By Mathew Miller, Sharon Perkins

Fetal monitoring devices record the fetal heart rate and the frequency and duration of the contractions. Sounds cool, right? Here’s a Dad’s guide. Just don’t let yourself become so enamored with the technology that you forget about the person at the other end!

Many men love gadgets and start watching the monitor like it’s the educational channel, but it is guaranteed that if you do that, your partner won’t appreciate it.

How to monitor your partner and the baby externally

External monitoring systems consist of two recording devices fastened around your partner’s stomach and plugged into a fetal monitor, which provides a continuous printout of the fetal heart rate and the contractions. The monitor records the duration of contractions and the time between them but doesn’t tell you the strength of the contraction.

Each contraction resembles a hill or a bell-shaped curve, starting low, rising slowly, and then returning to baseline. Because the device sits on your partner’s abdomen, attached with a belt, her body shape and position can affect how the contractions look on the monitor. Contractions that look like very large mountains on the monitor don’t always indicate really strong contractions, and tiny hills don’t necessarily mean the contractions are mild.

The external fetal heart monitor tracks and records the fetal heart rate as well, but it has some limitations. Namely, it records an average of beats rather than the baby’s exact heartbeat. External monitors can’t determine variability, the difference in heart rate over a certain time period, and beat-to-beat variability can help ascertain how well the baby is handling labor.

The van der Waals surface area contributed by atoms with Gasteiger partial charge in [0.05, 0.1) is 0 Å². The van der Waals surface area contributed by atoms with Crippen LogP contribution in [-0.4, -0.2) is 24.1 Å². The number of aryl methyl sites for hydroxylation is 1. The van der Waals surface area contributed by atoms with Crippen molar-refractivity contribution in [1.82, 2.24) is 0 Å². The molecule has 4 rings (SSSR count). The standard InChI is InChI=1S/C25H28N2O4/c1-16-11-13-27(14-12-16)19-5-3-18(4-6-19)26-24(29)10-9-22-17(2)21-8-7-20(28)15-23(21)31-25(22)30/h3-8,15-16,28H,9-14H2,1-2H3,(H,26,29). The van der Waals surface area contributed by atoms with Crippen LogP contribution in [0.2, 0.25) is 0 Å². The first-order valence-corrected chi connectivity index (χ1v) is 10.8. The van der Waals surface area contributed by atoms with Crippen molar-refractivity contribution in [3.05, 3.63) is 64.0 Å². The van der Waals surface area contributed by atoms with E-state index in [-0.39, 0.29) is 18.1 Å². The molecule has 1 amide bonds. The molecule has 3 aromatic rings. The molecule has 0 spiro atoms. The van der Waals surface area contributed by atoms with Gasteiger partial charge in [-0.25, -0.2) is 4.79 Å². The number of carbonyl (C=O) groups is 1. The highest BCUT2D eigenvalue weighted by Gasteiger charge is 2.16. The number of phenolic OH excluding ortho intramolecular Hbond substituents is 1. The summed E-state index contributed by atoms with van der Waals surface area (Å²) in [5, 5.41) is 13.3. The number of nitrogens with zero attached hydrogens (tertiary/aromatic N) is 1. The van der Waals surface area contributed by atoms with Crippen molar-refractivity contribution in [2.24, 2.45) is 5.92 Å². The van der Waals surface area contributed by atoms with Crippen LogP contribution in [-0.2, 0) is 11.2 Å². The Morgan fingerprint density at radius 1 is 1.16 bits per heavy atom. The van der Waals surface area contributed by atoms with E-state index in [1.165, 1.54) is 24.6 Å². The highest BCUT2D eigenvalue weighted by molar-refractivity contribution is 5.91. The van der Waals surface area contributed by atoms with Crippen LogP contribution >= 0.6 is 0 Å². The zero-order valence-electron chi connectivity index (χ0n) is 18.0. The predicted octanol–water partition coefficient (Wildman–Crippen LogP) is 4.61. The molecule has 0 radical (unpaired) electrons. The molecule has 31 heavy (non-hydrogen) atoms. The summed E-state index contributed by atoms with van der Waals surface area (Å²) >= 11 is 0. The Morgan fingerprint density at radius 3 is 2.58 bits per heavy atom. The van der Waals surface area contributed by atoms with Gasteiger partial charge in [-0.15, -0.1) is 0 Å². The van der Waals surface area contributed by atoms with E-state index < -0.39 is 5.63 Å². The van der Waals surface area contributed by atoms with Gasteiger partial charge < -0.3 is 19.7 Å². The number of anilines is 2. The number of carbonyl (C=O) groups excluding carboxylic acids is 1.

A heartbeat that stays the same with little variation may indicate that the baby is stressed. Short periods of decreased variability also occur when the baby is asleep. (And yes, babies do take short naps during labor!) The fetal heart rate may also have a short period of minimal beat-to-beat variability if your partner gets a dose of a narcotic pain medication.

The external monitor also can’t always distinguish between mom’s heart rate and baby’s. If your partner has a rapid heartbeat because of fever, anxiety, or other reasons, or if the baby has bradycardia (an extremely low heart rate), it may not be obvious that the external monitor isn’t recording the right heartbeat.

Basics of internal monitors for Dads

Internal monitors resolve the shortcomings of external monitors by giving more accurate information. Internal contraction monitors are inserted directly into the uterus, which makes them able to record the exact strength of each contraction.

You may be disappointed to watch those huge mountains that appeared to be very strong contractions shrink down to little blips on the monitor, indicating that the uterus is contracting only mildly, or you may be excited to see the opposite.

Internal fetal monitors fasten a tiny wire into the baby’s scalp that records the exact fetal heart rate. This ensures that the variability displayed is an accurate representation of the fetal heartbeat. An internal monitor can also differentiate maternal and fetal heart rates, if it’s difficult to tell whose heart rate is recording on the external monitor.

Some centers use internal monitors routinely, whereas others use them only if they’re having trouble picking up the heart rate or assessing the contractions. Internal monitor complications occur rarely and include infection at the site of insertion or hematoma (a large bruise).